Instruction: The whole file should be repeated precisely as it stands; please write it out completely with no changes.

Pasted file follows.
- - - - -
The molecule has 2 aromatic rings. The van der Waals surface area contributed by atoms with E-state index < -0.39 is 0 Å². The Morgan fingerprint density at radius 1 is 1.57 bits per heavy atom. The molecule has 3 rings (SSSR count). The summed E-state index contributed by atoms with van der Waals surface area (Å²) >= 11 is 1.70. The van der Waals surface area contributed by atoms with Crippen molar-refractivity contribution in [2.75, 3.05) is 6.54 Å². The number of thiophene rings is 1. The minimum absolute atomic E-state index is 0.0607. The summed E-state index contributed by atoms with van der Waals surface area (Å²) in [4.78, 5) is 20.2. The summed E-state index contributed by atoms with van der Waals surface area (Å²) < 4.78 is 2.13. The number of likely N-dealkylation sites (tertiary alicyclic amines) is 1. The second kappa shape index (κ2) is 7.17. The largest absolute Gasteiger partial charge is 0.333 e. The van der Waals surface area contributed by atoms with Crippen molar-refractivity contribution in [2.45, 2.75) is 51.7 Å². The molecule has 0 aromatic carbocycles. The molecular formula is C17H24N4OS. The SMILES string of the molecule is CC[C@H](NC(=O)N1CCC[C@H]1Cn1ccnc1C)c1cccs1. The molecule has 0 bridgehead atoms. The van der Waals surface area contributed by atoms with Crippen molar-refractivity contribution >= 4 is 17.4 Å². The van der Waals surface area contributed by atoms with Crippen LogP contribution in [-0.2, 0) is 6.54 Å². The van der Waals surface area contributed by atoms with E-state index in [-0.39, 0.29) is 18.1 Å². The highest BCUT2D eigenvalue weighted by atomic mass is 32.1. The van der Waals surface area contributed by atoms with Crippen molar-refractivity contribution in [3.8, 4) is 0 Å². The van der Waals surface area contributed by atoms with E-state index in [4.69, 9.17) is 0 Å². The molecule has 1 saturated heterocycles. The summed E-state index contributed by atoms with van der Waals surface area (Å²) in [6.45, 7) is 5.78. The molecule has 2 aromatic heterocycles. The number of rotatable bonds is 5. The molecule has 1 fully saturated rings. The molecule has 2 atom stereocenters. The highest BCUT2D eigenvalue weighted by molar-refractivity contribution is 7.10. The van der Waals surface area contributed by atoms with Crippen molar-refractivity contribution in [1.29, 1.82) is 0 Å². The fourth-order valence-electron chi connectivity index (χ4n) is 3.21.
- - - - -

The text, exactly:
The molecule has 2 aromatic rings. The van der Waals surface area contributed by atoms with E-state index < -0.39 is 0 Å². The Morgan fingerprint density at radius 1 is 1.57 bits per heavy atom. The molecule has 3 rings (SSSR count). The summed E-state index contributed by atoms with van der Waals surface area (Å²) >= 11 is 1.70. The van der Waals surface area contributed by atoms with Crippen molar-refractivity contribution in [2.75, 3.05) is 6.54 Å². The number of thiophene rings is 1. The minimum absolute atomic E-state index is 0.0607. The summed E-state index contributed by atoms with van der Waals surface area (Å²) in [4.78, 5) is 20.2. The summed E-state index contributed by atoms with van der Waals surface area (Å²) < 4.78 is 2.13. The number of likely N-dealkylation sites (tertiary alicyclic amines) is 1. The second kappa shape index (κ2) is 7.17. The largest absolute Gasteiger partial charge is 0.333 e. The van der Waals surface area contributed by atoms with Crippen molar-refractivity contribution in [2.45, 2.75) is 51.7 Å². The molecule has 0 aromatic carbocycles. The molecular formula is C17H24N4OS. The SMILES string of the molecule is CC[C@H](NC(=O)N1CCC[C@H]1Cn1ccnc1C)c1cccs1. The molecule has 0 bridgehead atoms. The van der Waals surface area contributed by atoms with Crippen molar-refractivity contribution >= 4 is 17.4 Å². The van der Waals surface area contributed by atoms with Crippen LogP contribution in [-0.2, 0) is 6.54 Å². The van der Waals surface area contributed by atoms with E-state index in [-0.39, 0.29) is 18.1 Å². The highest BCUT2D eigenvalue weighted by atomic mass is 32.1. The van der Waals surface area contributed by atoms with Crippen molar-refractivity contribution in [3.8, 4) is 0 Å². The van der Waals surface area contributed by atoms with E-state index in [4.69, 9.17) is 0 Å². The molecule has 1 saturated heterocycles. The summed E-state index contributed by atoms with van der Waals surface area (Å²) in [6.45, 7) is 5.78. The molecule has 2 aromatic heterocycles. The number of rotatable bonds is 5. The molecule has 1 fully saturated rings. The molecule has 2 atom stereocenters. The highest BCUT2D eigenvalue weighted by molar-refractivity contribution is 7.10. The van der Waals surface area contributed by atoms with Crippen molar-refractivity contribution in [1.29, 1.82) is 0 Å². The fourth-order valence-electron chi connectivity index (χ4n) is 3.21.